For M&A Market, Coronavirus Signals Unknown Future

Across the M&A market, deals are getting done, but change wasn’t unexpected

Denver M&A attorneys say deals have continued during coronavirus shutdowns, but what the market will look like six months to a year in the future remains uncertain. / LAW WEEK FILE

Last year was one of the best for the mergers and acquisitions market, according to multiple M&A attorneys in Colorado. Those same attorneys were prepared for a change. 


2020 has seen a freeze on deals due to the current COVID-19 pandemic, and attorneys are in agreement that the future of the M&A market is uncertain.

Brownstein Hyatt Farber Schreck held a presentation in January discussing how, in many ways, 2019 was a record year for M&A, and especially in middle market deals, valuations and multiples. In 2019, sellers had more leverage and bargaining power than they had since 2008, and sellers held power in valuations, multiples and deal terms.

“COVID’s had a drastic impact — a traumatic impact — on M&A,” Agron said, describing pre-COVID and post-COVID as completely different environments. In many ways the COVID-19 pandemic has shut down the M&A market, he added.  A number of deals in the pipeline were completed, but some buyers did terminate and walk away, such as Victoria’s Secret’s deal with L Brands, Agron said. According to business website Bizwomen, the private equity firm Sycamore Partners LLC of New York had a $525 million deal to buy a majority in Victoria’s Secret, but backed out, arguing the response to COVID had “lowered the brand’s value.”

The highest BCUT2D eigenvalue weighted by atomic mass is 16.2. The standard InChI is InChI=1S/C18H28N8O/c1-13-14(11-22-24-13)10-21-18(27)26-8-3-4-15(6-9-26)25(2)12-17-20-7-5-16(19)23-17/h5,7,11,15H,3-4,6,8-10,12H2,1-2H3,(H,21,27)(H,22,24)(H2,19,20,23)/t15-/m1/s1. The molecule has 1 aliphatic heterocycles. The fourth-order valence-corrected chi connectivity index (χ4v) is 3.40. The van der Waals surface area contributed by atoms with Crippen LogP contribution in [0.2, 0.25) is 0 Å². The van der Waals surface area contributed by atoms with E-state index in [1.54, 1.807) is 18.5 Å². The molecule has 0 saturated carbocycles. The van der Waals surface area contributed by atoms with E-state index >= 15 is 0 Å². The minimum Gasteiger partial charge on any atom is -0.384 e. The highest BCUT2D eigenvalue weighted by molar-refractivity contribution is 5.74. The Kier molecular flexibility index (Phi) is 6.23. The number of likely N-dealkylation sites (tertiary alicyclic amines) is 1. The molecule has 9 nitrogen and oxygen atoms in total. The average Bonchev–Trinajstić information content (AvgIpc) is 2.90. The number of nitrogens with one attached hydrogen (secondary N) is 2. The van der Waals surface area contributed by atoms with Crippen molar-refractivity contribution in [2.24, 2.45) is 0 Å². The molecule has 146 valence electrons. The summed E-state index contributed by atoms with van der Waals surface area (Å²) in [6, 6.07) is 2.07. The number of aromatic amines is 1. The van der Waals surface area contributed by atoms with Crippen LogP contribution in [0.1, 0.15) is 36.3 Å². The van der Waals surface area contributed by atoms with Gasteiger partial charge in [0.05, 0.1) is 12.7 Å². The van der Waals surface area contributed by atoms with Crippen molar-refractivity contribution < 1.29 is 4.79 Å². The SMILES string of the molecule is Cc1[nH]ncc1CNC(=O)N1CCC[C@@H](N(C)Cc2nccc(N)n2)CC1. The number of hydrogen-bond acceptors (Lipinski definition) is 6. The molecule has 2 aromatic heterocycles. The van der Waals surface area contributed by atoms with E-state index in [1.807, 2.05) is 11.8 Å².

The economic turmoil doesn’t mean deals are completely off the table, though. Ryan Tharp, an attorney in the business and corporate group at Fairfield and Woods, said he closed a standard deal with an equity buyer last month. But, he recounted speaking with an investment banker recently who said 85% of his deals were either put on hold or cancelled outright. Obviously, that is a large drop, Tharp said. 

Alexandra Metzl, a shareholder at Brownstein, said she has had deals close amidst the pandemic. “We are lucky, as an industry, that working from home is acceptable, comfortable and technically feasible,” which in turn has made deals possible to continue, she said. In terms of trends, she has seen companies that already have deal pipelines, or were in the process when the pandemic slowed things down, and for the most part these deals can and have continued. Deals that involved in-person diligence or management meetings have become difficult and were put on a 30-day pause, she said.  

Big deals were vulnerable, Metzl said. Her practice focuses on middle market and lower-middle market, and those smaller deals still had good value propositions, she said. There were obvious logistical challenges and issues to address, but generally those were still good in terms of companies, values on both sides and push through, she added.

Regardless of how the M&A market looks right now, the big question is what it will look like later this year. Tharp said he doesn’t know, and he feels no one knows, what will happen in six months or a year. If the shutdown were minimal, and the economy came “roaring back” quickly and people were able to get jobs and spend money, this “may just be a little blip and not a big deal on M&A or deal perspectives.”

“But that unknown is why private equities and buyers in general are just sitting on their money, because they don’t know what’s going to happen,” he continued. Some businesses are more recession-proof than others, he said, but it’s hard to know how to act because of the uncertainty.

In terms of securities and raising money, Tharp thought the same general principles applied. If potential investors are willing to put money into a company because they felt there’s logical reasoning for why that business is successful, such as a technology business, will lead to investments still being made. Clients are still proceeding with investments, Tharp said. “I think it’s too soon to say if that’s going to slow down significantly … but it’s too soon to say if that’s going to be a blip in the market.”